presidents of courts, superior courts, superior procuratorates, the
Supreme People's Court and the Supreme People's Procuratorate.
- The way this procedure works is that presidents of courts ask
the Judicial Committee to handle the matter; the Supreme People's
Court asks or designates lower courts to reexamine the case; the
Supreme People's Procuratorate and higher procuratorates protest a
case in accordance with procedures for judicial supervision.
- In reexamining a case under the judicial supervision procedure,
courts form a separate Collegiate Panel. If the original case was a
first-instance case, then it should be re-examined in accordance
with first-instance procedures; rulings or judgments arising
thereof are subject to appeal or protest. If the original case was
a second-instance case, or was tried by higher courts, then
second-instance procedures should be followed and rulings or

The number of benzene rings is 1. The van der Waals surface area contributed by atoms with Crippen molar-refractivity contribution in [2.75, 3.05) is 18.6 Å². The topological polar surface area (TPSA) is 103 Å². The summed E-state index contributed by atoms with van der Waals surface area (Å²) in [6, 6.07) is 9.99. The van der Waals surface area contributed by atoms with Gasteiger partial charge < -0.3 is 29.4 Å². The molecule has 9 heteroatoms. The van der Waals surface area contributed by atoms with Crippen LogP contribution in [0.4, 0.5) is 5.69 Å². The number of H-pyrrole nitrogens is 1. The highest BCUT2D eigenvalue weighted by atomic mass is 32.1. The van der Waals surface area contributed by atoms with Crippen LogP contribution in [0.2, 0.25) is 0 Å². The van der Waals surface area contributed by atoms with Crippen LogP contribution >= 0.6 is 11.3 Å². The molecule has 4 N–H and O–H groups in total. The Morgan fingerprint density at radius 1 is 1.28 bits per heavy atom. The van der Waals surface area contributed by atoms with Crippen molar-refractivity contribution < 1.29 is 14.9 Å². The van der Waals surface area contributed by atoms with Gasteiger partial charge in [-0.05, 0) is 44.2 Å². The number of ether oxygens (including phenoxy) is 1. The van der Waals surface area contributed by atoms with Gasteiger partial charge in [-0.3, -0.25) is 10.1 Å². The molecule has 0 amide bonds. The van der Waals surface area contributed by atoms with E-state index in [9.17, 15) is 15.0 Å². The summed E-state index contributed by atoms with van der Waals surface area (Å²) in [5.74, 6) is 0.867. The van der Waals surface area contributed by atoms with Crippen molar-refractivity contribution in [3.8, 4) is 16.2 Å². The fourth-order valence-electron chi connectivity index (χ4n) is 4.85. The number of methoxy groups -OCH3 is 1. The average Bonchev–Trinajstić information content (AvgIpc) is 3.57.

judgments arising thereof shall be final.
System of Judicial Assistance
This refers to a practice whereby the judicial authorities of a
country (usually courts), in accordance with international treaties
or bilateral/multilateral agreements (or the principle of
reciprocity in the absence of a treaty), perform the judicial
procedures at the request of another country's judicial authorities
or parties to a lawsuit.
Judicial assistance in China consists of three aspects:
- Delivery of documents and investigations in search of
- Mutual recognition and enforcement of court rulings and
- Criminal judicial assistance, including delivery of documents,
investigation in search of evidence and extradition of